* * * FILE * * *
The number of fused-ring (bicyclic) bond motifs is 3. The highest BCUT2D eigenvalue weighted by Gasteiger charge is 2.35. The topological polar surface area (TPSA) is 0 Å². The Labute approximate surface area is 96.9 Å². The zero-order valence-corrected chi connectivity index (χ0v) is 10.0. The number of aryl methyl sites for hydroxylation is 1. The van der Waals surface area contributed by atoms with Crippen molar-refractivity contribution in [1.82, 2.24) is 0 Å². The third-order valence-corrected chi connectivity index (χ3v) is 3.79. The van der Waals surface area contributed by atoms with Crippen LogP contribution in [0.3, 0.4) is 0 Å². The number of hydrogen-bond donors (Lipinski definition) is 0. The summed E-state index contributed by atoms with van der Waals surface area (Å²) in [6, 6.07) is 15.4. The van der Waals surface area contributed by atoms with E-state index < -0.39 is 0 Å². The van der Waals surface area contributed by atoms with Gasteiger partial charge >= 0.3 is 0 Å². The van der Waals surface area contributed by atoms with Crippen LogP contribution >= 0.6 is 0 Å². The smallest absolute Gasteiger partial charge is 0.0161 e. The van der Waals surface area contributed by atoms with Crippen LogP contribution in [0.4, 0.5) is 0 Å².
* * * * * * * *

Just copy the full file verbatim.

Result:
The number of fused-ring (bicyclic) bond motifs is 3. The highest BCUT2D eigenvalue weighted by Gasteiger charge is 2.35. The topological polar surface area (TPSA) is 0 Å². The Labute approximate surface area is 96.9 Å². The zero-order valence-corrected chi connectivity index (χ0v) is 10.0. The number of aryl methyl sites for hydroxylation is 1. The van der Waals surface area contributed by atoms with Crippen molar-refractivity contribution in [1.82, 2.24) is 0 Å². The third-order valence-corrected chi connectivity index (χ3v) is 3.79. The van der Waals surface area contributed by atoms with Crippen LogP contribution in [0.3, 0.4) is 0 Å². The number of hydrogen-bond donors (Lipinski definition) is 0. The summed E-state index contributed by atoms with van der Waals surface area (Å²) in [6, 6.07) is 15.4. The van der Waals surface area contributed by atoms with E-state index < -0.39 is 0 Å². The van der Waals surface area contributed by atoms with Gasteiger partial charge >= 0.3 is 0 Å². The van der Waals surface area contributed by atoms with Crippen LogP contribution >= 0.6 is 0 Å². The smallest absolute Gasteiger partial charge is 0.0161 e. The van der Waals surface area contributed by atoms with Crippen LogP contribution in [0.4, 0.5) is 0 Å².